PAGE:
6 Steps to Prepping Your Staff to Serve on a Software Implementation Project

By Dennis Casey

You deserve a round of applause! 👏 You’ve selected your internal project players based off these guidelines and you’re well on your way to becoming an even stronger partner to your consulting team. Now it’s time to focus your attention on outlining group expectations and projected results. It’s in your best interest to never assume that your internal team understands the full scope of the project outcome until they’re given a roadmap. If your internal project players aren’t given a blueprint of upcoming project milestones or project timelines, completion is at risk. Arm your team with confidence by following these simple steps:

Step #1 | Explain the “why” behind the project.

If you have been dubbed Executive Sponsor, getting organizational buy-in for the digital transformation is key to maximizing future user adoption levels. If you fail to spell out the project’s purpose, goals and the way it fits into your organization’s vision, you’re bound to start experiencing premature levels of project disengagement. Establish a clear-cut visual of project strategy first — your employees will thank you for it later.

Pro Tip: Specify the way you plan to measure holistic project success. This doesn’t mean assigning your whole team a single KPI labeled “Implement Software Successfully.” Discuss with your consulting partner the ways you plan to evaluate specific project phases. For example, within the user adoption phase, set black and white benchmarks that indicate a successful user adoption level versus a not so successful user adoption level.

Step #2 | Familiarize your team with your appointed key project leads.

Do your best to identify major project leadership positions like the Executive Sponsor and Management-level Subject Matter Experts and take the time to explain how responsibility, authority and accountability is being issued to all project players throughout all milestones. Don’t forget to gently remind them that although C-level executives made the original call to partner with consulting experts and tailor a software solution to meet your needs, they won’t necessarily abdicate from all project efforts. They’ll continue to monitor project progress intently from afar, but will more than likely steer clear of in-the-weeds, day-to-day activity and will be monitoring project progress intently. Establish and communicate clear and distinct responsibilities for all project team members so all stakeholders understand ownership and accountabilities for all project tasks.   

Pro Tip: Recognize decision-makers ahead of time so that critical project needs are met in a timely fashion.

Step #3 | Get your team well acquainted with project timelines.

Repeat after me: Due dates are always relevant. Your consulting partner evaluates a portion of their success on whether or not they hit designated deadlines, so it is in your best interest to coach your key project players to operate the same way.

Pro Tip: Condition your team to standardize a status reporting template and process. This way, there is clear visibility into trackable project efforts.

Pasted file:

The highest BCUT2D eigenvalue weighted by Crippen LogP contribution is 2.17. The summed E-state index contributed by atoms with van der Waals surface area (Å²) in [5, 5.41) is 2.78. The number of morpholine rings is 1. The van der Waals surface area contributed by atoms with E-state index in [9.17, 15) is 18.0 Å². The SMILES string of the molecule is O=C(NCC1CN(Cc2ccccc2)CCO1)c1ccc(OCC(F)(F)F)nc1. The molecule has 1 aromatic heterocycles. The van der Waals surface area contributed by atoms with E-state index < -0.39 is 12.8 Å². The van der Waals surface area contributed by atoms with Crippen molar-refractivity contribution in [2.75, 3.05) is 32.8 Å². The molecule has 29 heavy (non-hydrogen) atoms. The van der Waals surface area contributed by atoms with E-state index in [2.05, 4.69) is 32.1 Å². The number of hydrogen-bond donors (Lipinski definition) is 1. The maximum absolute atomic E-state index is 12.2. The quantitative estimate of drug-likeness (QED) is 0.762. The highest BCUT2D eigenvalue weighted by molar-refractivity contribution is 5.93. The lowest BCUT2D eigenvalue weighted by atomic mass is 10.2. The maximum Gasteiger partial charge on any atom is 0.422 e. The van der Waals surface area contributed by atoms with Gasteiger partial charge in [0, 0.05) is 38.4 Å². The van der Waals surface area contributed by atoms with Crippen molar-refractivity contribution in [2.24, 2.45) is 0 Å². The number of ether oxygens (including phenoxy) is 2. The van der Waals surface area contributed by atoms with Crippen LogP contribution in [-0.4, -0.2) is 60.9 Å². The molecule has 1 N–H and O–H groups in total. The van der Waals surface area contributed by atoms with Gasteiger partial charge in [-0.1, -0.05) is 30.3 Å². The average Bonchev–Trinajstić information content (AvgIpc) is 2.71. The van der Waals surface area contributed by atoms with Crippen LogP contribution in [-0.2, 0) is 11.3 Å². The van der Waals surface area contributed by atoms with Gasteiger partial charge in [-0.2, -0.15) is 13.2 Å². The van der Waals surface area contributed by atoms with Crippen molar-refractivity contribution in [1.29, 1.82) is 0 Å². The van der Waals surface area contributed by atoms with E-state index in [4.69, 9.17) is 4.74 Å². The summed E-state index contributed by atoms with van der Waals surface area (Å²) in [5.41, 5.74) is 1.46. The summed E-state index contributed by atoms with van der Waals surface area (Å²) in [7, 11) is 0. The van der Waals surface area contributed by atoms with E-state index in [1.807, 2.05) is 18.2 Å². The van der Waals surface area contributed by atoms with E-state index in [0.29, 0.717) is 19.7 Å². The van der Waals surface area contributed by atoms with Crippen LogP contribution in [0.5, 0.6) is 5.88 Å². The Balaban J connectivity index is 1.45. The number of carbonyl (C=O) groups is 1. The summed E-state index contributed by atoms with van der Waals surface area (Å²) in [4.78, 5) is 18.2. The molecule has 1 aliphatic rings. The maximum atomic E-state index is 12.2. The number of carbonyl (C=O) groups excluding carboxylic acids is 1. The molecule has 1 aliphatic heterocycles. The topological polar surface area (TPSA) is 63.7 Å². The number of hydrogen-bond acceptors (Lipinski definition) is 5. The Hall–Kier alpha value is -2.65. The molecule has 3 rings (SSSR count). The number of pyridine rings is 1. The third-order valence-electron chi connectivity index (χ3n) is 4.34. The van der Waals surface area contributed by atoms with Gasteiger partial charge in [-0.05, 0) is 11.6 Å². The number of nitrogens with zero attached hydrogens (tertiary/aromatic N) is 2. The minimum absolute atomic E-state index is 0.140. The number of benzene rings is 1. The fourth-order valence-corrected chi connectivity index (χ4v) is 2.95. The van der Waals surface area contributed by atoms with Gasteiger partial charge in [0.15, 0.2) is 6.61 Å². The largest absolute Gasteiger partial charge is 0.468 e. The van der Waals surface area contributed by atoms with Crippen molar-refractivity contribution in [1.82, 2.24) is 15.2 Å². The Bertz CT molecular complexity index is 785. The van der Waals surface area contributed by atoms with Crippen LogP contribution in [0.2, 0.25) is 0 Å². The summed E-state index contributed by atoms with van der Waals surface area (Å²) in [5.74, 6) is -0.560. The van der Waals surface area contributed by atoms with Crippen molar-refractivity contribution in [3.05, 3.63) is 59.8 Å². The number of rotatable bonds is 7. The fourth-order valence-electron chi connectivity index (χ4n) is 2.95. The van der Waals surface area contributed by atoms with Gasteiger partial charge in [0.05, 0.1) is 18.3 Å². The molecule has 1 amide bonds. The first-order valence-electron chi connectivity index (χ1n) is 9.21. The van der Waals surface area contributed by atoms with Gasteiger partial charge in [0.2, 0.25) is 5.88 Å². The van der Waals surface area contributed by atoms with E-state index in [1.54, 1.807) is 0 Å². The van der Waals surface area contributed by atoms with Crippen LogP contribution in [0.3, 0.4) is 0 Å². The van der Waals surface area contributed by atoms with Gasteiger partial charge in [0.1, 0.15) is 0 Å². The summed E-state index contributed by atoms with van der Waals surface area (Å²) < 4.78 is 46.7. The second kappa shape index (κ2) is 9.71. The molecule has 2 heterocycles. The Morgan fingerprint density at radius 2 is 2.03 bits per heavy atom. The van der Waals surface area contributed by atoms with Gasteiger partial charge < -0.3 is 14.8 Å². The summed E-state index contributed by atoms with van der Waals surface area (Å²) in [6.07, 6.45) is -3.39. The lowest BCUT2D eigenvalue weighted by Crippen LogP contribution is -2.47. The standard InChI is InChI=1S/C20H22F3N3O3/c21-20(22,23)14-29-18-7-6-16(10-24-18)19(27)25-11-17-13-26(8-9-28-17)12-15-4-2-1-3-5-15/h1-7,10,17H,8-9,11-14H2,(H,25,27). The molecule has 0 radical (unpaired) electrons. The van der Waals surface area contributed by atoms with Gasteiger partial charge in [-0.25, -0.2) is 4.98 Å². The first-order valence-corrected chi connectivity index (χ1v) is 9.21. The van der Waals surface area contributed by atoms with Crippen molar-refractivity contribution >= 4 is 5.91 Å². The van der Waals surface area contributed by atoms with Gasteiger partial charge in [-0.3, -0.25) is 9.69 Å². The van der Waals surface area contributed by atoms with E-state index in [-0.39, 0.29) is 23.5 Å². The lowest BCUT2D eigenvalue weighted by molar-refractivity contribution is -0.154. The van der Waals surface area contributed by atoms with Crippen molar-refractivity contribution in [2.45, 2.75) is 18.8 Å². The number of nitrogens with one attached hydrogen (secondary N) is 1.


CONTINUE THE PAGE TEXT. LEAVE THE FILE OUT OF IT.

Step #4 | Make day-to-day operational and functional changes for the sake of the project.

Make sure that you address daily logistical changes if your project requires internal team members to travel or go as far as to reorganize office seating arrangements to accommodate greater cross-collaboration between project teammates if it promotes efficient collaboration and a more effective work environment.

Step #5 | Clearly define team expectations.

Whether your project players are expected to perform their current duties or are being completely reassigned to solely focus on project implementation, it is important to adequately define each person’s role, responsibilities and success measurement within each project phase. Not only is this key to ensuring project success, it’s employee retention best practice 101. If your employees don’t feel accountable, they won’t feel valued and they could leave as a result. Some project life spans are two months while others are two years, and your employee’s development and output is as important to them as it is to you.

Step # 6 | Emphasize why driving communication is important, now more than ever.

Shockingly, it isn’t difficult for a consulting team and a client to be on different pages within a project. This is because CRM implementations can be highly complex and often require  multi-faceted involvement from several departments. Sales, marketing, customer service, IT etc., need to have a firm understanding of their department project objectives and how they relate to the organization’s overall objectives.

Prepping your internal project staff with the appropriate tools and priming them to take on the  right mindset are the most effective ways you can promote future project success. Want more tips on how you can ready your team to adopt and promote your new technology? Talk to one of Canpango’s consulting experts today to discuss your options.

Dennis is an experienced business and consulting executive having spent the last 20+ years in the technology sector, most of which was with emerging companies. Utilizing his diverse experience Dennis is often the “go to” guy when it comes to navigating change, establishing operational imperatives, or just plain getting something done. He gets no greater satisfaction than helping staff progress in their careers and mentoring new managers as they emerge as leaders.

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